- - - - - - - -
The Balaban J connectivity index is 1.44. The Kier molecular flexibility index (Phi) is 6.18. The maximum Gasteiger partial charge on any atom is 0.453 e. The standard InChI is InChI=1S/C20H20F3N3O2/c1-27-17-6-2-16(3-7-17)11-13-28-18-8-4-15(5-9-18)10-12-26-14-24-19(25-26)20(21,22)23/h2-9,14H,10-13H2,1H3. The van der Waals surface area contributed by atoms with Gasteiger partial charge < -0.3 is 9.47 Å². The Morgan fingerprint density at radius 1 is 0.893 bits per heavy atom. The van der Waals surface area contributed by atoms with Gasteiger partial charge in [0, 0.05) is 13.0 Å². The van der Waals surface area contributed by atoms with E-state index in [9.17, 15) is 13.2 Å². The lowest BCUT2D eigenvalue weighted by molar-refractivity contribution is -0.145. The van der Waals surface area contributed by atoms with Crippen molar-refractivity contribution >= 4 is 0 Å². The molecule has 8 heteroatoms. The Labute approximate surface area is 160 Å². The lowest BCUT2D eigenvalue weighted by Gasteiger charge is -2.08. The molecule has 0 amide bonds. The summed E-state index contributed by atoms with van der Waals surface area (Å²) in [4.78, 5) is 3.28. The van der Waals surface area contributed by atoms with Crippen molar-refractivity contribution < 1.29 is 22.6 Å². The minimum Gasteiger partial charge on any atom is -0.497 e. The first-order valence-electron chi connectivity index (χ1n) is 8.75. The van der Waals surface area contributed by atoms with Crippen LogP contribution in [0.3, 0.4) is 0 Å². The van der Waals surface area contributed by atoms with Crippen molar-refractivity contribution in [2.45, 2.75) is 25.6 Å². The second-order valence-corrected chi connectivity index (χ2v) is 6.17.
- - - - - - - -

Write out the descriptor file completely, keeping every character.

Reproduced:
The Balaban J connectivity index is 1.44. The Kier molecular flexibility index (Phi) is 6.18. The maximum Gasteiger partial charge on any atom is 0.453 e. The standard InChI is InChI=1S/C20H20F3N3O2/c1-27-17-6-2-16(3-7-17)11-13-28-18-8-4-15(5-9-18)10-12-26-14-24-19(25-26)20(21,22)23/h2-9,14H,10-13H2,1H3. The van der Waals surface area contributed by atoms with Gasteiger partial charge < -0.3 is 9.47 Å². The Morgan fingerprint density at radius 1 is 0.893 bits per heavy atom. The van der Waals surface area contributed by atoms with Gasteiger partial charge in [0, 0.05) is 13.0 Å². The van der Waals surface area contributed by atoms with E-state index in [9.17, 15) is 13.2 Å². The lowest BCUT2D eigenvalue weighted by molar-refractivity contribution is -0.145. The van der Waals surface area contributed by atoms with Crippen molar-refractivity contribution >= 4 is 0 Å². The molecule has 8 heteroatoms. The Labute approximate surface area is 160 Å². The lowest BCUT2D eigenvalue weighted by Gasteiger charge is -2.08. The molecule has 0 amide bonds. The summed E-state index contributed by atoms with van der Waals surface area (Å²) in [4.78, 5) is 3.28. The van der Waals surface area contributed by atoms with Crippen molar-refractivity contribution < 1.29 is 22.6 Å². The minimum Gasteiger partial charge on any atom is -0.497 e. The first-order valence-electron chi connectivity index (χ1n) is 8.75. The van der Waals surface area contributed by atoms with Crippen LogP contribution in [0.3, 0.4) is 0 Å². The van der Waals surface area contributed by atoms with Crippen molar-refractivity contribution in [2.45, 2.75) is 25.6 Å². The second-order valence-corrected chi connectivity index (χ2v) is 6.17.